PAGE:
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LOS ANGELES — A Shape That Stands Up at Art + Practice (A+P) gallery, in partnership with the Hammer Museum, claims to “[examine] the space between figuration and abstraction” — a great starting point unless you have the sneaking suspicion that this space disappeared decades ago. In the 21st century, I find it hard to hold abstraction and representation in distinct categories. What matters now, and has always mattered most, is the artist’s visual language and how it suggests and even creates a specific experience of being in the world. Curating a group show is itself an abstract exercise in figuration, and with 15 artists curator Jamillah James has done an impressive job of representing artists of varying ages, races, genders, and sexualities.
The exhibition’s thesis on the interplay of figuration and abstraction finds four basic expressions among the featured artists. First is the slightly abstracted figure, a strategy exemplified here by Torey Thornton, Carroll Dunham, Henry Taylor, Jamian Juliano-Villani, and Jason Meadows. Second is the slightly figurative abstraction seen in Amy Sillman, Math Bass, Sadie Benning, and two late works by Robert Colescott. Splitting the difference between these two approaches is a third, employed by Sue Williams, D’metrius John Rice, and Tschabalala Self, in which an even balance is found between figuration and abstraction, neither quite getting the upper hand. Finally, Brenna Youngblood and Kevin Beasley take a fourth path, using metonymy to conjure the figure.
From Dunham there are six untitled 2010 pencil studies for his well-known bather paintings; the drawings are all assholes and pussies, with every face scribbled out. The full series of paintings includes many female nudes that, with few exceptions, do not show the woman’s face, her sex always the focus. What distinguishes Dunham here is not his relationship to figuration or abstraction per se, but rather what has always set him apart: a cartoonish drawing hand which creates forms by turns angular and round in service of a trippy energy that is often violently comedic.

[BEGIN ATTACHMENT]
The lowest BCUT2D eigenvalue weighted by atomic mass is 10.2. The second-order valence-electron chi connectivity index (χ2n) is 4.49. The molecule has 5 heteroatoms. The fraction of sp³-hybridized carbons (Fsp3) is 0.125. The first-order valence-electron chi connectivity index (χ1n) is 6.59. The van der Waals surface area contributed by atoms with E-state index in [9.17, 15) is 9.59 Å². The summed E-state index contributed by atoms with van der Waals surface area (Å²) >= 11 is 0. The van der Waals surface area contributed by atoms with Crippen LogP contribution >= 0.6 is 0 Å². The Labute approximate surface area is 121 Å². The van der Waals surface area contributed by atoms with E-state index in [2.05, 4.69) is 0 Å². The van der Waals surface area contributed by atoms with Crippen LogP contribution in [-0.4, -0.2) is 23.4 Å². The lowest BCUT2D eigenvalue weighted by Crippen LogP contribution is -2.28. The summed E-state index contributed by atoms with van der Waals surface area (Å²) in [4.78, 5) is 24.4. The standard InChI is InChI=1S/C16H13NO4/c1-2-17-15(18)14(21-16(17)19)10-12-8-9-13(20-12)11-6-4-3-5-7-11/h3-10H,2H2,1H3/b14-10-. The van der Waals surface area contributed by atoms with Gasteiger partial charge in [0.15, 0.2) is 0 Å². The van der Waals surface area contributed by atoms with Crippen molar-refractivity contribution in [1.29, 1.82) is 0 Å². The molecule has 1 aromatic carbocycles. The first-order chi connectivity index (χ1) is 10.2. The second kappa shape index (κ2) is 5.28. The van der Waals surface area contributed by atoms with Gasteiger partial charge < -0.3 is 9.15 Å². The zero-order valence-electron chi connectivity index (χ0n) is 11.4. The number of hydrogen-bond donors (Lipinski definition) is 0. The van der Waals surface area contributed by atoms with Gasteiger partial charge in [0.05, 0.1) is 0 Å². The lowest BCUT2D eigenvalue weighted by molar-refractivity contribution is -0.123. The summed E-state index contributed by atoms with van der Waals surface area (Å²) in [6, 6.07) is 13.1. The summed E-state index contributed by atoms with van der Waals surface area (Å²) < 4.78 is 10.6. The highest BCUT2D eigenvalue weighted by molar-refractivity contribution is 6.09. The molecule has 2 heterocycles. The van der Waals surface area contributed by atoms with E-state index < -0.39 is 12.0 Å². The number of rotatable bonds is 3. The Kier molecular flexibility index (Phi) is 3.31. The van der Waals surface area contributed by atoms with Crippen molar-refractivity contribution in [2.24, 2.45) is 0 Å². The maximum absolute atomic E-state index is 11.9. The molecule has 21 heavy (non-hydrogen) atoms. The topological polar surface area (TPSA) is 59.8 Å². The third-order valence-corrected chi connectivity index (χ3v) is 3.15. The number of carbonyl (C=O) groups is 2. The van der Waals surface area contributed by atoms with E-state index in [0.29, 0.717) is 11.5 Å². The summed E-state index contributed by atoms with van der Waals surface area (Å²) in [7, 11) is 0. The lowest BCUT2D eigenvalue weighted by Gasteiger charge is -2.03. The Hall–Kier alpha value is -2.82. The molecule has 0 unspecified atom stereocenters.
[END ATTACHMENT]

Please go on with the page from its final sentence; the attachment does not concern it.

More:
Jamian Juliano-Villani, whose work has become highly sought after in recent years, disappoints in the first room with “Native Woman” (2013), a clumsily painted, didactic painting about the salacious male gaze. But the artist soars in the back with “To Live and Die in Passaic” (2016), a bizarre image of a Jesus-like orange peel carrying its own exposed flesh as it walks on the surface of what appears to be a swimming pool. The colors glow, and the paint is beautifully handled, with brushstrokes starting full and wet then crumbling away as they describe the skin and fruit of the orange. Looking at this picture is like waking from a dream as emotional as it is indecipherable.
A few feet away stands a sculpture by Brenna Youngblood, who provides a heavy-handed one-liner: a door sliced down to about four feet high, with its top border cut to mimic a small section of an electrocardiogram line (home/heart and all that this implies — get it?). There is not really an experience to be had with this piece, for reasons having nothing to do with representation or abstraction: it is a facile conceptual maneuver that disappears right after the conceit registers.